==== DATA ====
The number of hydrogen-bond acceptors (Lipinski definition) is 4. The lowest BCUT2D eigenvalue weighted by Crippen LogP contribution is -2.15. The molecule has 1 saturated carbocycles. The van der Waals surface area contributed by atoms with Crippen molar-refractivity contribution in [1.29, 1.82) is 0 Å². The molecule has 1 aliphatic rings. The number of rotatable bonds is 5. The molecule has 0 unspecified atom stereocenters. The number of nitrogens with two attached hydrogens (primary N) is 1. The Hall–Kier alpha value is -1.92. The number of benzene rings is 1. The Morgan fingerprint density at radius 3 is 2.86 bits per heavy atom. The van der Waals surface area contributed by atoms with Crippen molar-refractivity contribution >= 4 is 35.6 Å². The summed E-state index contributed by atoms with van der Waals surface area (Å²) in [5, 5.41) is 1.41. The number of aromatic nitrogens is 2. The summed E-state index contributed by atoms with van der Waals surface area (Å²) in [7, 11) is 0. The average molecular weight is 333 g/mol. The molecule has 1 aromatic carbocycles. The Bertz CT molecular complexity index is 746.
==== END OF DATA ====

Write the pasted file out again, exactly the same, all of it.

The number of hydrogen-bond acceptors (Lipinski definition) is 4. The lowest BCUT2D eigenvalue weighted by Crippen LogP contribution is -2.15. The molecule has 1 saturated carbocycles. The van der Waals surface area contributed by atoms with Crippen molar-refractivity contribution in [1.29, 1.82) is 0 Å². The molecule has 1 aliphatic rings. The number of rotatable bonds is 5. The molecule has 0 unspecified atom stereocenters. The number of nitrogens with two attached hydrogens (primary N) is 1. The Hall–Kier alpha value is -1.92. The number of benzene rings is 1. The Morgan fingerprint density at radius 3 is 2.86 bits per heavy atom. The van der Waals surface area contributed by atoms with Crippen molar-refractivity contribution >= 4 is 35.6 Å². The summed E-state index contributed by atoms with van der Waals surface area (Å²) in [5, 5.41) is 1.41. The number of aromatic nitrogens is 2. The summed E-state index contributed by atoms with van der Waals surface area (Å²) in [7, 11) is 0. The average molecular weight is 333 g/mol. The molecule has 1 aromatic carbocycles. The Bertz CT molecular complexity index is 746.